When you buy a property, a home inspection may not be required. However, the little amount of money you spend to check for deficiencies and potential issues will be worth the cost. Each state’s language in the Contract to Purchase is different, and your real estate agent will be able to explain the process specific to the state in which you reside.
A home inspection done right will benefit both the buyer and the seller. If issues are present, the seller will be made aware and hopefully take steps to have those issues resolved. You, as the buyer, will be better prepared to make an educated and informative home purchase.
What is involved in a home inspection, and what can you expect when you arrange for one?
- Although your real estate agent may pass on recommendations for home inspectors, you ultimately decide who to hire for this process. Ask him or her for proof of state certification or membership in the NACHI (National Association of Certified Home Inspectors), NAHI (National Association of Home Inspectors), how many inspections they have performed, and proof of licensing (if state required).
- Inquire as to whether the inspector carries “errors and omissions” insurance.
- Work with a home inspector who does not mind you coming along for the process. Good communication is key, and a professional will be willing to answer your questions and not mind explaining things.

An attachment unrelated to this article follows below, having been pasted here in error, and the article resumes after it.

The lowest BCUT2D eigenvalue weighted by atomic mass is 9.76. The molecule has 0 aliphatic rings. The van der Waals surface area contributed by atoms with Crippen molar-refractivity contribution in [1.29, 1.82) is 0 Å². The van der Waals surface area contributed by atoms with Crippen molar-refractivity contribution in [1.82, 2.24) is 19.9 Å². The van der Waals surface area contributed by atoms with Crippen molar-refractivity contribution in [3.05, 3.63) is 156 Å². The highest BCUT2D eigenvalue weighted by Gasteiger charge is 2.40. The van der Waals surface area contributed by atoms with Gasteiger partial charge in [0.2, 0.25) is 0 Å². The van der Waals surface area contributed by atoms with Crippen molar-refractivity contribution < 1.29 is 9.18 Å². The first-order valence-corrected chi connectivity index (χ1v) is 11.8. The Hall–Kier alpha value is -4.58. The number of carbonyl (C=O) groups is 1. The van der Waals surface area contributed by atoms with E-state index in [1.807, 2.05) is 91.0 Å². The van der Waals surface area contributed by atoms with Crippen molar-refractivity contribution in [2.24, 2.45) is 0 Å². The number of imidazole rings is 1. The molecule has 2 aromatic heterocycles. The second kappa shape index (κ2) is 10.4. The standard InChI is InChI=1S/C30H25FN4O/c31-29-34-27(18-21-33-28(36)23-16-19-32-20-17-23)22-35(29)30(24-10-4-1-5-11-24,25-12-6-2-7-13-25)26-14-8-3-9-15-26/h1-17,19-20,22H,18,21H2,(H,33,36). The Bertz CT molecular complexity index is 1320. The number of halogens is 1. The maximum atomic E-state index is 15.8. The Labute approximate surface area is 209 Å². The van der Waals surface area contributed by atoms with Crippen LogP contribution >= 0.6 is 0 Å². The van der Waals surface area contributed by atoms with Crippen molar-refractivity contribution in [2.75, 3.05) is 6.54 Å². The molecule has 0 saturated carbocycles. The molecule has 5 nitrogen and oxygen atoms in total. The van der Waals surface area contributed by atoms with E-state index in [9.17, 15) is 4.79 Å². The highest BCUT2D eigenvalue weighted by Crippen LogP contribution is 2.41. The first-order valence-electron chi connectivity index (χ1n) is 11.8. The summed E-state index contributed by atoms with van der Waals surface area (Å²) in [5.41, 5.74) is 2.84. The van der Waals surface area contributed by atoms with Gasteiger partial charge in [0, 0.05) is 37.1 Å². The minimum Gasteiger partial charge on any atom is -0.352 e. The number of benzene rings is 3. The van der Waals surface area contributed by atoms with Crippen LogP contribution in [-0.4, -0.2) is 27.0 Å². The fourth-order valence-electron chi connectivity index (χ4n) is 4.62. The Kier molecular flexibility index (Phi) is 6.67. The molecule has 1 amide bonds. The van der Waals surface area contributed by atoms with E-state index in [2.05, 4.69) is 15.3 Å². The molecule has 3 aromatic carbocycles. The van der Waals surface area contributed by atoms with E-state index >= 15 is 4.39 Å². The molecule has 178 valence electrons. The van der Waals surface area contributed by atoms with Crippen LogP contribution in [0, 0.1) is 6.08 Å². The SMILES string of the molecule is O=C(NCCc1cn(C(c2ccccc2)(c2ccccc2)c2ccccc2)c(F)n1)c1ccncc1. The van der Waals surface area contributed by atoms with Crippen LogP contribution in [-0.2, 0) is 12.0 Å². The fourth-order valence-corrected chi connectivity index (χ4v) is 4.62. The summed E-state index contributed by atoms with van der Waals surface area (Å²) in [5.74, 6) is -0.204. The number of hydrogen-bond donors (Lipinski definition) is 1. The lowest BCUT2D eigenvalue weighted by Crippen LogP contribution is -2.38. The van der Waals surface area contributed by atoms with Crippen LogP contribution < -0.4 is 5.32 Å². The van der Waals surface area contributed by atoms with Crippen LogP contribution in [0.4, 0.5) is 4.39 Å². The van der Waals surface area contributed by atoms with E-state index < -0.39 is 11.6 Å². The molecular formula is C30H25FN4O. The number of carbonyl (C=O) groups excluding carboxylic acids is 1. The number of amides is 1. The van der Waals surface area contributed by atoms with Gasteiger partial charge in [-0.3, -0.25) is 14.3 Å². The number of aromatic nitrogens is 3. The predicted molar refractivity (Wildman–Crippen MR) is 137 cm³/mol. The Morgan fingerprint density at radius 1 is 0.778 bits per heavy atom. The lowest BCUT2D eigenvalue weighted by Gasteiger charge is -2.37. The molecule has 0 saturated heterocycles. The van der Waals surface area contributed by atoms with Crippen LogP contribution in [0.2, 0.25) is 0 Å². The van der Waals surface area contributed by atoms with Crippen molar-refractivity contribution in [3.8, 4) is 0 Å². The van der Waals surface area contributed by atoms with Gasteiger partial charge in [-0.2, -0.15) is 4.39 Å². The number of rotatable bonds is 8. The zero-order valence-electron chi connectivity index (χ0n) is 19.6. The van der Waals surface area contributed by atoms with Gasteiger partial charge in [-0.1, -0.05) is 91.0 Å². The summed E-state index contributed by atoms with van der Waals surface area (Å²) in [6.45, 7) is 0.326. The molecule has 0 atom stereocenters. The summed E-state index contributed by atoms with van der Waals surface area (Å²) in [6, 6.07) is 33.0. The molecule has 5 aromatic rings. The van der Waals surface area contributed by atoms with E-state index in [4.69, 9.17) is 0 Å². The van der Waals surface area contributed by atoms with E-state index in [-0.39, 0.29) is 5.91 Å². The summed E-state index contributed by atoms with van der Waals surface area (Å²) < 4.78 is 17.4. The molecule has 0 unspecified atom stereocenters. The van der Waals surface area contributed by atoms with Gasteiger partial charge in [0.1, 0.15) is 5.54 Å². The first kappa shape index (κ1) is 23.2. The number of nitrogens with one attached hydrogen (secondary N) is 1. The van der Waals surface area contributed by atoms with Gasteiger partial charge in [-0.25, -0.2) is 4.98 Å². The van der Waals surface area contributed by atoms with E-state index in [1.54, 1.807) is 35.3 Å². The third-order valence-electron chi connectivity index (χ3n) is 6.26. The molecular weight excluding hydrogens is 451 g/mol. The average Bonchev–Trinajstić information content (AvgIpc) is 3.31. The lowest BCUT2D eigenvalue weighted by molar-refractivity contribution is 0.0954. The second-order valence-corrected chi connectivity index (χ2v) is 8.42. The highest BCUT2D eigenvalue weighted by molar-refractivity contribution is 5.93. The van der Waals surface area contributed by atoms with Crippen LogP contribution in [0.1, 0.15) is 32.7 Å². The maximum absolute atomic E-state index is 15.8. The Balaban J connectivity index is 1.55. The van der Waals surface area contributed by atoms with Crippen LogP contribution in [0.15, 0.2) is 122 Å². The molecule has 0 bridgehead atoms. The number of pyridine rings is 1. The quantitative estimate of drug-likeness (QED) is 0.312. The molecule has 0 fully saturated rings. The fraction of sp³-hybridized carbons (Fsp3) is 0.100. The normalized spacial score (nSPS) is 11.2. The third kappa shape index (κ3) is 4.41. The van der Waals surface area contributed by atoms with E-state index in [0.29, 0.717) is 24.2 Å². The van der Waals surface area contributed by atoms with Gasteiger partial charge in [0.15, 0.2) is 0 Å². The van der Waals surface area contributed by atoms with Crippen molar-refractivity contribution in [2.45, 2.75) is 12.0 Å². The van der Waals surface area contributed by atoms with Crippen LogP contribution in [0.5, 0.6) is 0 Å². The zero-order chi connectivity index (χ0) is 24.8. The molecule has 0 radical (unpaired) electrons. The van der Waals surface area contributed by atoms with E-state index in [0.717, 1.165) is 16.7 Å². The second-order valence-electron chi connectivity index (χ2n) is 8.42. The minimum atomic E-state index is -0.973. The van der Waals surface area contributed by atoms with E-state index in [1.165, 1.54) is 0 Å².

- The cost for the inspection will be dependent on several factors, including the experience of the inspector, the type of home, and the location. However, cost is not the most important factor you should consider.
What to Expect From the Inspection
Since the mid-1970s, standard guidelines for home inspections have been in place.The world’s largest organization of residential and commercial property inspectors (NACHI), has set forth International Standards of Practice for home inspections.
A qualified home inspector should focus on:
- Exterior areas such as the roof, foundation, flashings, and gutters
- Electrical outlets and switches
- Walls, ceilings, and floors
- Central air and heating systems
- Attic, basement, and garage
- Attached porches and decks
What a Home Inspection is Not
- Home inspectors are not superheroes, with the power to see behind walls or look into the future for potential problems. A home inspection is based on what he or she can see, including obvious defects that may negatively affect the home’s systems.
- A home inspection is not a pest inspection.
- A home inspection is not a guarantee or a warranty.
- A home inspector is not required (when a part of NAHI and NACHI) to determine the presence of mold or mildew.
- A home inspection will not go into detail concerning every nook and cranny of the home.
A high quality, professional home inspection will be worth both your time and the cost required. Although no process is perfect, and future predictions on a home’s quality are difficult to determine, a home inspection can bring peace of mind as you journey through the world of purchasing a home.